We all know the type, the runner who logs five miles every morning, or the cyclist who’s done the same spin class for three years without missing a day. But we’ve also heard that mixing up our workouts is key to all-around fitness. And that, friends, couldn’t be any truer.
According to leading exercise physiologists, any kind of physical activity is generally good, but changing your exercise routine frequently will help your body reap maximum benefits.
Mixing up your workouts keeps muscles in check.
Doing the same thing every day increases your chance of injury from using the same muscles over and over. Think of a runner who suffers hip or hamstring pain after consistently running six days in a row. Also, too much of the same repetitive activity or stress on the body will not allow adequate recovery. So, alternate running days with yoga or try going on a swim instead of another jog.
A workout variety helps your body burn all types of fuel.
We all know that we burn both carbohydrates and fat during our workouts, as our bodies need both for fuel. But Experts agree that changing your routine to focus on one more than the other helps your body work more efficiently overall. Short, intense workouts — like doing sprints on a stationary bike — burn carbohydrates, while longer, sustained workouts — like a moderate trail run — burn fat. When alternating between the two, your body’s recovery will boost and your performance abilities.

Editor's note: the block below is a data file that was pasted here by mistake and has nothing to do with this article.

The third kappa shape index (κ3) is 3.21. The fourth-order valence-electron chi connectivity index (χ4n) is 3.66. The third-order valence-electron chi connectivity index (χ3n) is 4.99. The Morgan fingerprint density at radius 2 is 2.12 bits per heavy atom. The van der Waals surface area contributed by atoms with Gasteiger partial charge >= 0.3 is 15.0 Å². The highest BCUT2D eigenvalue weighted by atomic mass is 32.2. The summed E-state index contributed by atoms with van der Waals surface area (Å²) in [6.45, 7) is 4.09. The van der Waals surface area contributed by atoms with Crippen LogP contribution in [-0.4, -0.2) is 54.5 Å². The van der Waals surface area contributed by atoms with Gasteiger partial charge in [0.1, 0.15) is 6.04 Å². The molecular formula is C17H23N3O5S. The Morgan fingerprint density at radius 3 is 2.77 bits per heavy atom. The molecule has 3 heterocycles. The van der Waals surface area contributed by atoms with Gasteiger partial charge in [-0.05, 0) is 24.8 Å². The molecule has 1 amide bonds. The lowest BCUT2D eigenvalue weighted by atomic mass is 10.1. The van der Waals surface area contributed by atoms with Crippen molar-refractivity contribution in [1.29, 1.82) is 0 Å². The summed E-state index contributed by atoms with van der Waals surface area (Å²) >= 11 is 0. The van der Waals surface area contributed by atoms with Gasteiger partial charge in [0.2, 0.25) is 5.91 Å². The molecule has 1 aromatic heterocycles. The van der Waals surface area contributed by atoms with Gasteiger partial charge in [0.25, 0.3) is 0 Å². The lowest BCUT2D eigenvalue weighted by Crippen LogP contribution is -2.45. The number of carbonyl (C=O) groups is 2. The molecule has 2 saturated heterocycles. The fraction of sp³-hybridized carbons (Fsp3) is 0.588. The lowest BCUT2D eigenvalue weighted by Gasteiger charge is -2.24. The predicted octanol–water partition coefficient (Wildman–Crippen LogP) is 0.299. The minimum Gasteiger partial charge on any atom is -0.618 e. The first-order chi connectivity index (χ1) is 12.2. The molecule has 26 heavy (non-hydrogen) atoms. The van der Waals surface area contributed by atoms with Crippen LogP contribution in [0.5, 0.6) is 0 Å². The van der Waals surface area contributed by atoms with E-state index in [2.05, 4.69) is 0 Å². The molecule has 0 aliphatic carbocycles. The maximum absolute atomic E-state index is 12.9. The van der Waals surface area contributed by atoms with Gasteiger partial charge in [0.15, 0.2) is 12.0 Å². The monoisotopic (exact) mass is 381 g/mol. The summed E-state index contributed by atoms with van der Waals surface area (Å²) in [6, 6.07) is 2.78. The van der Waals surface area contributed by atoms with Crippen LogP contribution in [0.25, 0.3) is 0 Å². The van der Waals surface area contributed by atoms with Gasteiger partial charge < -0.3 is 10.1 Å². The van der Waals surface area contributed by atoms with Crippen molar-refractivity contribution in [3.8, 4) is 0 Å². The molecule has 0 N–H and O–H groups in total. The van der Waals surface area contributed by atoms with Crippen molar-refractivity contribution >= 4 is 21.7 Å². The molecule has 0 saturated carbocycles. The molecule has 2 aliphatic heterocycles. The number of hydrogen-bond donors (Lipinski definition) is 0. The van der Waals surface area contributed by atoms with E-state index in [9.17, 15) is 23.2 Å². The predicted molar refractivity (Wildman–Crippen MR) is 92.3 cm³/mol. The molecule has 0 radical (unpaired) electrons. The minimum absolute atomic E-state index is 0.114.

Changing your routine will keep your body and mind guessing.
“Whenever you get bored of your workout, an alarm should go off in your head that it’s definitely time for something new,” says Tara Romeo, a sports director at New York’s Professional Athletic Performance Center.
Doing the same thing day after day not only stops your body from making improvements, but it also bores you out of showing up to the gym for a new challenge.
So how — and how often — should we mix it up?
Exercise experts that I’ve consulted with recommend changing a workout routine completely every 4 to 6 weeks, while also switching up the exercises you do from day to day. Change from a weight machine to free weights when doing strength training, for example, or from cycling to swimming for cardio. Even running uphill on a treadmill one day versus running downhill outside on another works a different sets of muscles.
When you switch it up, your body is fighting harder to keep the pace. In other words, it is finding ways to adapt, whether that’s building bigger and more muscle cells or recruiting more muscle motor units and burning more fat than carbs. The end result will continue to be the same: gains in performance and a healthy, happy body.
Indeed, I will gladly take that.